The IMCO schemes have been an important tool in developing the team-based treatment approaches and to facilitate self-reflection on the professional role as a health care provider. We assume that the IMCO scheme will be of real value in the development of effective treatment based on collaboration between conventional and alternative practitioners.
Family physicians provide most of the care for the frail elderly population, but many challenges and barriers can lead to difficulties with fragmented, ineffective, and inefficient services.
To improve the quality, efficiency, and coordination of care for the frail elderly living in the community and to enhance geriatric and interprofessional skills for providers and learners.
The Seniors Collaborative Care Program used an interprofessional, shared-care, geriatric model. The feasibility of the program was evaluated through a pilot study conducted between November 2008 and June 2009 at Stonechurch Family Health Centre, part of the McMaster Family Health Team. The core team comprised a nurse practitioner, an FP, and a registered practical nurse. Additional team members included a pharmacist, a dietitian, a social worker, and a visiting geriatrician. Twenty-five seniors were evaluated through the pilot program. Patients were assessed within 5 weeks of initial contact. Patients and practitioners valued timely, accessible, preventive, and multidisciplinary aspects of care. The nurse practitioner's role was prominent in the program, while the geriatrician's clinical role was focused efficiently.
The family health team is ideally positioned to deliver shared care for the frail elderly. Our model allowed for a short referral time and easy access, which might allow seniors to remain in their environment of choice.
Cites: Arch Phys Med Rehabil. 2009 Sep;90(9):1523-3119735780
Cites: Can Fam Physician. 2009 Sep;55(9):901-1.e1-519752260
Our purpose was to conduct a national environmental scan of pediatric weight management programs in Canada. Data were entered by program representatives regarding the history, structure, and function of their weight management programs using an online survey that our team developed in partnership with the Canadian Obesity Network ( www.obesitynetwork.ca ). Of the 18 programs that were identified, all included multidisciplinary teams that take a family-centred, lifestyle/behavioural therapeutic approach; health services were accessed primarily through physician referral. Most programs were launched in the past five years with public funding and enrolled ~125 clients/year into one-on-one and/or group-based weight management care. Although many participated in research and were affiliated with academic institutions, most did not systematically evaluate their obesity-related programming. Based on these observations, recommendations related to program evaluation, health services delivery, and network collaborations are provided to inform future directions for research and clinical care that have both domestic and international relevance.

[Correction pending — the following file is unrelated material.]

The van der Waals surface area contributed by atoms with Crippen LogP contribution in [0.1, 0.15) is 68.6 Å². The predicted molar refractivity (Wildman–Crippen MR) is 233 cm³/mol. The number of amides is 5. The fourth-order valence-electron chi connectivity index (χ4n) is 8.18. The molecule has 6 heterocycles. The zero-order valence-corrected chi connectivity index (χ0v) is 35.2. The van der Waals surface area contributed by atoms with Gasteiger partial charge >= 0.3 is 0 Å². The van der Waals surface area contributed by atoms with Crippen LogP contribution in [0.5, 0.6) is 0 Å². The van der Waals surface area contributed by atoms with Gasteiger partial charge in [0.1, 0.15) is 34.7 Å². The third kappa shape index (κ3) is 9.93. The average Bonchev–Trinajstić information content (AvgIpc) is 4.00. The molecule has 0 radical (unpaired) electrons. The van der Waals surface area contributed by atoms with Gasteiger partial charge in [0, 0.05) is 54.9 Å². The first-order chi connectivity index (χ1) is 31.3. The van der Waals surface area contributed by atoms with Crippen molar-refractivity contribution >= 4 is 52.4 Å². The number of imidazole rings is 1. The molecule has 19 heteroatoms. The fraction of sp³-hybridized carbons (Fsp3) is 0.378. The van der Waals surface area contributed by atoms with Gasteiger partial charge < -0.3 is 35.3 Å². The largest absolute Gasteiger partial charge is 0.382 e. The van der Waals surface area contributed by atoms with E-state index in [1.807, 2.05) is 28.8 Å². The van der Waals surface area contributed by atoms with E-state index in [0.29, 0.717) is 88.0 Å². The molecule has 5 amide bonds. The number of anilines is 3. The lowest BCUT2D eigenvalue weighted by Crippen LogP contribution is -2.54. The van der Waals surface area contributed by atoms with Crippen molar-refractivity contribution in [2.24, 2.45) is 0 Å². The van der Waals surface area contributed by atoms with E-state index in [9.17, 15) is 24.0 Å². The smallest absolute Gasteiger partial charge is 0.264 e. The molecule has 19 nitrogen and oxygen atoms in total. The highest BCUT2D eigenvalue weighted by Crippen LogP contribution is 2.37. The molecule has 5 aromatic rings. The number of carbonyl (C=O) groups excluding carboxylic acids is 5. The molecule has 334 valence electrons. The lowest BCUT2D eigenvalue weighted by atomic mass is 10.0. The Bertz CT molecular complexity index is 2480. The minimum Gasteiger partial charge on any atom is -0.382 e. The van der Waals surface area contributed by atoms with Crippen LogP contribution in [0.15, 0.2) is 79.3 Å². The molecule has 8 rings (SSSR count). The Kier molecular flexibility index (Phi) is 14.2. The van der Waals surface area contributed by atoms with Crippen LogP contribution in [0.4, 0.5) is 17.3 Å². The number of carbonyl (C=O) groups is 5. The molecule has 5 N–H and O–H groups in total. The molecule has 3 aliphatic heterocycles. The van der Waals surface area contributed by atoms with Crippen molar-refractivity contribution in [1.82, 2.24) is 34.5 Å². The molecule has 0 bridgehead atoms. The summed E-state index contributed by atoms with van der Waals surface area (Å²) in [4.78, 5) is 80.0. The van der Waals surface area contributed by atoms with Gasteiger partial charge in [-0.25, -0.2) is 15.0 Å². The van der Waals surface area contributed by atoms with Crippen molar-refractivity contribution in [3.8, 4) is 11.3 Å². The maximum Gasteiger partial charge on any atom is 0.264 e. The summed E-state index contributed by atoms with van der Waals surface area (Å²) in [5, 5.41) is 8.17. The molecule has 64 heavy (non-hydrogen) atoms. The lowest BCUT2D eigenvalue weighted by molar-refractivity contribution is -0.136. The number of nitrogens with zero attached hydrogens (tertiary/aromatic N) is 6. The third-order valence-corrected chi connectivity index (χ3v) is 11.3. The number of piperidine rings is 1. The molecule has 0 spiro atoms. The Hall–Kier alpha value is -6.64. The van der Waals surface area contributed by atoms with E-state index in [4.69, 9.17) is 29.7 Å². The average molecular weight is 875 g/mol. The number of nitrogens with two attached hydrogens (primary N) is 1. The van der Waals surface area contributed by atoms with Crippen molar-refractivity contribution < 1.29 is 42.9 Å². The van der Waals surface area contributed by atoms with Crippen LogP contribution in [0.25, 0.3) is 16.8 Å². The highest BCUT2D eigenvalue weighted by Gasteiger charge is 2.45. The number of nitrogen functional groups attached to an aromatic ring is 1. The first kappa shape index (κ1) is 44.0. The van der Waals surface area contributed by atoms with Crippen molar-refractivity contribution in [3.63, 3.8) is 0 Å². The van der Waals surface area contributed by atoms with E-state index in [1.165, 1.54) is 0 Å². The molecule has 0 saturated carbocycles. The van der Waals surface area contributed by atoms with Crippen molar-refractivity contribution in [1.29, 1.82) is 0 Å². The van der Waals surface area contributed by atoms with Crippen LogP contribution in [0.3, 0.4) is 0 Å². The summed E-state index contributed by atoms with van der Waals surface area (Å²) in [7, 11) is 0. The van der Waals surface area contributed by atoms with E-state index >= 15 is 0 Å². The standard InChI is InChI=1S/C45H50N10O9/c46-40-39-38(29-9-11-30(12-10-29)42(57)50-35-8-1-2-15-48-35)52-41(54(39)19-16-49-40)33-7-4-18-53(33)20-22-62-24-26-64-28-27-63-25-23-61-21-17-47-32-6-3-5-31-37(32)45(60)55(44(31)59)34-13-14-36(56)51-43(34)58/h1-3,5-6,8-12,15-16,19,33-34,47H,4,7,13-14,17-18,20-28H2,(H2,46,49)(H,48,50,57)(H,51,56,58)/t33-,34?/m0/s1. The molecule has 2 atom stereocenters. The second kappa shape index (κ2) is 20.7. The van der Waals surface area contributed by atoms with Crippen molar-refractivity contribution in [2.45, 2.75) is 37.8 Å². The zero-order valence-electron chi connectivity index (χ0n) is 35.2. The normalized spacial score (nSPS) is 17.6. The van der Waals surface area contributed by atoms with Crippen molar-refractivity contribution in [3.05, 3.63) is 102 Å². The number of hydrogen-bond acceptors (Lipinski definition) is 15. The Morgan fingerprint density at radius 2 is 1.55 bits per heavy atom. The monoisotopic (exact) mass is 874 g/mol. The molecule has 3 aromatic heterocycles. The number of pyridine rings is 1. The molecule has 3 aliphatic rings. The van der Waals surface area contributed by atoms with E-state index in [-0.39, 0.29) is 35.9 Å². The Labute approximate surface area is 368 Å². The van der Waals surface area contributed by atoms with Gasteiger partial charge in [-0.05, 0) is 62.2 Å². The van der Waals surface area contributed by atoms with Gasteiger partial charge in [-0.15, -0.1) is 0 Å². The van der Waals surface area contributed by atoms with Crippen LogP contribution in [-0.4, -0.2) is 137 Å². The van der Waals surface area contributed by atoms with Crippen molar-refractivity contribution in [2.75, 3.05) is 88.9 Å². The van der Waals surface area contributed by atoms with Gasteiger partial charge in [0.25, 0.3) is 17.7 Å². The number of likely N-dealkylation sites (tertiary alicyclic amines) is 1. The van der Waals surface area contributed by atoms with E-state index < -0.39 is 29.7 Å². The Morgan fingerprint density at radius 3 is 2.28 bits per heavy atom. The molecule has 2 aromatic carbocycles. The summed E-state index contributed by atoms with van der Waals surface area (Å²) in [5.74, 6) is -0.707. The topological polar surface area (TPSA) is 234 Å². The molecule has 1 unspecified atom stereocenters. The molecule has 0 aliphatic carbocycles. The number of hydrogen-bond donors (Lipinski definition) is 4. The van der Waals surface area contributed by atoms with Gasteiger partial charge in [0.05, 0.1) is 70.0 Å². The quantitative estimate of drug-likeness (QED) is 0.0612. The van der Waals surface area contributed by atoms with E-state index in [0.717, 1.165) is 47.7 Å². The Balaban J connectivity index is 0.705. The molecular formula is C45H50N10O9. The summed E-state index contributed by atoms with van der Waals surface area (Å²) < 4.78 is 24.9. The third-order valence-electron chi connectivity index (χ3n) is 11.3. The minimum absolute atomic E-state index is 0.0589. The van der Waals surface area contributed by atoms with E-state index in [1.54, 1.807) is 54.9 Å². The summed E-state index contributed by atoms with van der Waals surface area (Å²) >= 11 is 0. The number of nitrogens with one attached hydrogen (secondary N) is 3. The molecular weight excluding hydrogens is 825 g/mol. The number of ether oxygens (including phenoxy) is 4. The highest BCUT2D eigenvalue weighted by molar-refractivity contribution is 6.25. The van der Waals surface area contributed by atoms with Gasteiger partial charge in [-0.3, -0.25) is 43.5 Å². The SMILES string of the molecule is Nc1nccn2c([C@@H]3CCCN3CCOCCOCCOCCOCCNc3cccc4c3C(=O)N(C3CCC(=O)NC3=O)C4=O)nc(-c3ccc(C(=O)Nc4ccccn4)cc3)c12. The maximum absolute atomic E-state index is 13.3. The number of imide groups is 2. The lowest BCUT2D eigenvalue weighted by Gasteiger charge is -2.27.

Children with cerebral palsy have difficulties in several areas of functioning, and they need long-lasting rehabilitation with a clear focus on the individual's needs. Finnish guidelines emphasize family-centred service. The values of family-centred service are widely known, but how the principles of family-centred service are adopted in clinical practice is not well documented. The objective of this study was to analyse the family-centred behaviour of professionals working with children and adolescents with cerebral palsy.
A translated version of the Measure of Processes of Care for Service Providers (MPOC-SP) questionnaire was used to evaluate the family-centred service. The questionnaire was sent to all the professionals in the multidisciplinary rehabilitation teams at all the hospitals and governmental special schools treating children and adolescents with cerebral palsy in Finland (n= 327). Furthermore, 438 physiotherapy service providers working in the children's home region were invited to participate.
A total of 201 multidisciplinary team members and 311 physiotherapy service providers completed the questionnaire. Both the team members and the service providers generally rated their family-centred behaviour positively. There was statistically significant difference in how the team members in the multidisciplinary teams self-assessed their family-centred service. Physiotherapists working in multidisciplinary teams rated their family-centred service higher than physiotherapy service providers. The professional's apprehension of family-centred service increased with work experience.
Professional background and professional context seem to affect the apprehension of family-centred service. Also work experience and being part of a multidisciplinary team have an influence on how the professionals embrace the family-centred service delivered. The MPOC-SP can be used to identify areas for improvement.